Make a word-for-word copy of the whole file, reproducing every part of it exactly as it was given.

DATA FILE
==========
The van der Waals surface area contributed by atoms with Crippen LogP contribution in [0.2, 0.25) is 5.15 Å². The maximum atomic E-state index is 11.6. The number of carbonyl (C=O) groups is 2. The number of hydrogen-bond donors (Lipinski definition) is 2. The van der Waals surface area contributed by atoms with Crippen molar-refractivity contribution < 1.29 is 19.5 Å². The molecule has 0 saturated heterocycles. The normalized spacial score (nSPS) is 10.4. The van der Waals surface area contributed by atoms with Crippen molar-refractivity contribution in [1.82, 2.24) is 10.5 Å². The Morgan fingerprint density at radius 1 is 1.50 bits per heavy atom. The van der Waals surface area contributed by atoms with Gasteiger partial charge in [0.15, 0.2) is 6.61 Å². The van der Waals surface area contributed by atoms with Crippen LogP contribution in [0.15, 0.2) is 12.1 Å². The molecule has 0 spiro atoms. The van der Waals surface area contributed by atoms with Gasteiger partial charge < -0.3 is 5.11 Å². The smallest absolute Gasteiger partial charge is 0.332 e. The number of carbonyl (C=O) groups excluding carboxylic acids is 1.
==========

The van der Waals surface area contributed by atoms with Crippen LogP contribution in [0.2, 0.25) is 5.15 Å². The maximum atomic E-state index is 11.6. The number of carbonyl (C=O) groups is 2. The number of hydrogen-bond donors (Lipinski definition) is 2. The van der Waals surface area contributed by atoms with Crippen molar-refractivity contribution < 1.29 is 19.5 Å². The molecule has 0 saturated heterocycles. The normalized spacial score (nSPS) is 10.4. The van der Waals surface area contributed by atoms with Crippen molar-refractivity contribution in [1.82, 2.24) is 10.5 Å². The Morgan fingerprint density at radius 1 is 1.50 bits per heavy atom. The van der Waals surface area contributed by atoms with Gasteiger partial charge in [0.15, 0.2) is 6.61 Å². The van der Waals surface area contributed by atoms with Crippen LogP contribution in [0.15, 0.2) is 12.1 Å². The molecule has 0 spiro atoms. The van der Waals surface area contributed by atoms with Gasteiger partial charge < -0.3 is 5.11 Å². The smallest absolute Gasteiger partial charge is 0.332 e. The number of carbonyl (C=O) groups excluding carboxylic acids is 1.